Training Planning a family &
Content Key message Introduction Product information Key benefits Target group Posology & administration Ingredients Good to know What is infertility? Complementary treatment References
1. Key message • A man’s fertility generally relies on the quantity and quality of his sperm. • If the number of sperm a man ejaculates is low or if the sperm is of a poor quality, it will be difficult, and sometimes impossible, for him to cause a pregnancy. • In most cases, there are no obvious signs of infertility. Intercourse, erections and ejaculation will usually happen without difficulty. Also quantity and appearance of semen generally appear normal to the naked eye. • cover the recommended daily intake of all important micronutrients for normal spermatogenesis and support male fertility. &
2. Introduction • Unlike women, some men remain fertile into their 60s and 70s. But as men age, they might begin to have problems with the shape and movement of their sperm. 1 • Men also have a slightly higher risk of sperm gene defects. Or they might produce no sperm or too few sperm. 1 • It is estimated that 1 in 20 men has some kind of fertility problem with low quality and/or quantity of sperm.2
4. Key benefits • 1 stick fertilo forte Denk or 2 capsules fertilo forte caps Denk cover the recommended daily intake of all important micronutrients for normal spermatogenesis. • Support the production of sperm for ideal count and density. • Support male fertility and reproductive health. • Two different dosage forms • capsules • direct sticks with fruity orange taste • Easy consumption on the go without water.
5. Target group FOR ALL MEN PLANNING A FAMILY
6. Posology & administration * 15 mg / 0.671 = 22.4 IU ** No recommendation available
6. Posology & administration • INTAKE • The recommended daily intake is 1 stick or 2 capsules per day taken after a meal. • fertilo forte Denk: easy consumption without water. • fertilo forte caps Denk: without synthetic sweeteners & flavours. • INTAKE PERIOD • Minimum intake period is 3 months in order to optimize spermatogenesis. It takes several weeks for a sperm cell to fully develop. However a mature male can produce up to 1500 sperms per second.
7. Ingredients SELENIUM contributes to normal spermatogenesis and to protection from oxidative stress.3 ZINC contributes to normal fertility and reproduction and increases the testosterone level which is essential for sperm cell maturation. 3 FOLATE has a positive effect on sperm quality - especially sperm count and density.3 VITAMIN E can improve the motility of sperms and contributes to the protection of cells from oxidative stress.3 L- ARGININE AND L-CARNITINE can improve sperm cell motility.4 COENZYM Q10 has antioxidant properties. 5 SELENIUM ZINC FOLATE VITAMIN E L-ARGININE L-CARNITINE COENZYME Q10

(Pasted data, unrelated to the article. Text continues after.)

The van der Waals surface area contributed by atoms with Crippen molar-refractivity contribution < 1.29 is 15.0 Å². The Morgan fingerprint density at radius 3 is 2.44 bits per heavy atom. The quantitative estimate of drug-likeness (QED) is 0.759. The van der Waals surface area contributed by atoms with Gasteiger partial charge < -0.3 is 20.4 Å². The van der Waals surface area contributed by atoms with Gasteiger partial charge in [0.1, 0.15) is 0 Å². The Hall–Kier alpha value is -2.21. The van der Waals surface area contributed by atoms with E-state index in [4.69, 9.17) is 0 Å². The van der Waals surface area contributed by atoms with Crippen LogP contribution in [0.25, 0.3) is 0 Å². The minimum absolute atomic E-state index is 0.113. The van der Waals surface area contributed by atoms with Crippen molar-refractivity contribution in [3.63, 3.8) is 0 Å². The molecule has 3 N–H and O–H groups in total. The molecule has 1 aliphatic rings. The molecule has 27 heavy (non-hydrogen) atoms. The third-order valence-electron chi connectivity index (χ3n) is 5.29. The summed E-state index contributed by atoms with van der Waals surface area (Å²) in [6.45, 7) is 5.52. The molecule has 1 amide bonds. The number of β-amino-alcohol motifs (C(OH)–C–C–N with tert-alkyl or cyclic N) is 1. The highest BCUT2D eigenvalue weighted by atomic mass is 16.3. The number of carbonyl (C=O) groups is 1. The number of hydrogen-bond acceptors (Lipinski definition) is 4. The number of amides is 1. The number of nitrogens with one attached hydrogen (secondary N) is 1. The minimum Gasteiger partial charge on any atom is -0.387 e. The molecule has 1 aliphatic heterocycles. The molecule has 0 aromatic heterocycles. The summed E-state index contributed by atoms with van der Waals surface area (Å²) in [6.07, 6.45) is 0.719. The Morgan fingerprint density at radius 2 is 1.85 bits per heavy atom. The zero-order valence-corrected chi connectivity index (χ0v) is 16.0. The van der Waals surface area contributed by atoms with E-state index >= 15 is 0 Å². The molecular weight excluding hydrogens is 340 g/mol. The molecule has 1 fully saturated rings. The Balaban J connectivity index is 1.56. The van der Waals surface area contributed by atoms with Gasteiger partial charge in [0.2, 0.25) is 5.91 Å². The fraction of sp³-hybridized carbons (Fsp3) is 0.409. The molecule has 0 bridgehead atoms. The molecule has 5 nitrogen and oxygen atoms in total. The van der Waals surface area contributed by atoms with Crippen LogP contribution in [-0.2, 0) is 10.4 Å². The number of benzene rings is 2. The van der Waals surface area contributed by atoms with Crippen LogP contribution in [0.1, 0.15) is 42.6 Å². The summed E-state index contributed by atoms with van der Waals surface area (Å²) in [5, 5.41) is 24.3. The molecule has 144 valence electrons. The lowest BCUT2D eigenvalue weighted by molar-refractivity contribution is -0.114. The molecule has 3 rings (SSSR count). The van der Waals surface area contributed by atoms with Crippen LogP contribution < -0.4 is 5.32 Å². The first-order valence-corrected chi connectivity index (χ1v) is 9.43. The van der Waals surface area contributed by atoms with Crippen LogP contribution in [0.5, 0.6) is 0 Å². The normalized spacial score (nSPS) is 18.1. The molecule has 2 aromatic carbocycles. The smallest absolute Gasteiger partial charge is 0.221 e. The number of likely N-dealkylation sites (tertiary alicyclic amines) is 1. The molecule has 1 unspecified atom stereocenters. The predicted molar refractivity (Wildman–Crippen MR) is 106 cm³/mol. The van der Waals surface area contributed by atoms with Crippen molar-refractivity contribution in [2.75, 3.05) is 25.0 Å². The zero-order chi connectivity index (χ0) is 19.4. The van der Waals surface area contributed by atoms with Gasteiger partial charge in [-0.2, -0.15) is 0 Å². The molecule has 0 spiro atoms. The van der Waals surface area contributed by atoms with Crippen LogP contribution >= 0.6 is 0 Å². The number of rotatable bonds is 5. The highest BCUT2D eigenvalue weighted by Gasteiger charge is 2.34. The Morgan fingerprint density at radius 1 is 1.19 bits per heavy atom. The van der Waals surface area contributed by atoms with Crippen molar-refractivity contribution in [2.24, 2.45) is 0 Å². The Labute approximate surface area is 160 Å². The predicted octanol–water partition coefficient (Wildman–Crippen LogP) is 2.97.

7. Ingredients SELENIUM • A deficiency of dietary selenium leads to reduced sperm motility, increased sperm rupture and infertility. 6, 7 • The sperm mitochondrial capsule selenoprotein has a structural as well as an enzymatic role and it is responsible for both • maintenance of motility and • structural integrity of the tail of the sperm. 7 • Moreover, selenoproteins protect against oxidative damage to spermatozoa throughout the process of sperm maturation. 8
7. Ingredients ZINC • Zinc plays an important role in reproduction in males and females. • Low dietary zinc status has been associated with low circulating concentrations of several hormones including testosterone. The original description of zinc deficiency in humans included lack of pubertal development. 9, 10 • Spermatogenesis is a zinc dependent process and seminal fluid is particularly rich in zinc. 9, 10 • Moreover, zinc can increase testosterone level and sperm count. 11
7. Ingredients FOLATE • Folate plays a vital role in normal spermatogenesis and hence male reproduction. 12 • Low folatelevels in seminalplasmaareassociatedwithreducedspermconcentrationandimpairedspermatogenesis. 12 • The negative effectsoffolatedeficiency on spermatogenesismaypartlybe due to inhibiting the expressionofthreekeymolecules (Esr1, Cav1 and Elavl1) essential forspermproduction. 12
7. Ingredients VITAMIN E • The lipid composition of the plasma membrane of spermatozoa is highly specific. The membranes contain high levels of polyunsaturated fatty acids. 13 • However, these membrane lipids are also highly susceptible to damage induced by excessive ROS levels because they are the primary substrate for lipid peroxidation. 13 • Lipid peroxidation causes an impairment of membrane function, including decreased membrane fluidity and sperm motility. 13 • Vitamin E is an antioxidantthatisable to protectcellsfrom oxidative stress and was shown to • significantlydecreaselipidperoxidation in spermatozoaand • improvespermmotility. 14
7. Ingredients • L-carnitine acts as an essential co-factor for the transport of long-chain fatty acids within the mitochondrial matrix in order to facilitate the oxidative processes and to enhance cellular energy production. 15 • Interestingly, L-carnitine is found in high concentrations in the male reproductive tract, especially in the epididymis, suggesting its crucial role in energy metabolism and inmaturation of spermatozoa. 16 • Several clinical studies investigated the effect of L-carnitine on semen parameters. L-carnitine was shown to • improve sperm quality 17 • increase sperm concentration 18 • improve sperm motility 19, 20, 21 L-CARNITINE
7. Ingredients • L-arginine is a precursor to nitric oxide (NO), an important molecule that promotes vasodilation (relaxation of the blood vessels). • Therefore, the amino acid L-arginine supports blood circulation to genitals. 22 • → Blood flow rich in oxygen and nutrients is very important to support reproductive health and can have a positive impact on the strength and mobility of sperm. 23, 24 L-ARGININE
7. Ingredients COENZYME Q10 • Coenzyme Q10 (CoQ10) is an antioxidant molecule, component of the respiratory chain. 13 • Therefore, numerous studies have been performed to investigate whether supplementing infertile men with antioxidants can improve seminal parameters. 13 • It was shown that supplementing infertile men with CoQ10 is able to • improve sperm concentration • improve sperm motility. 13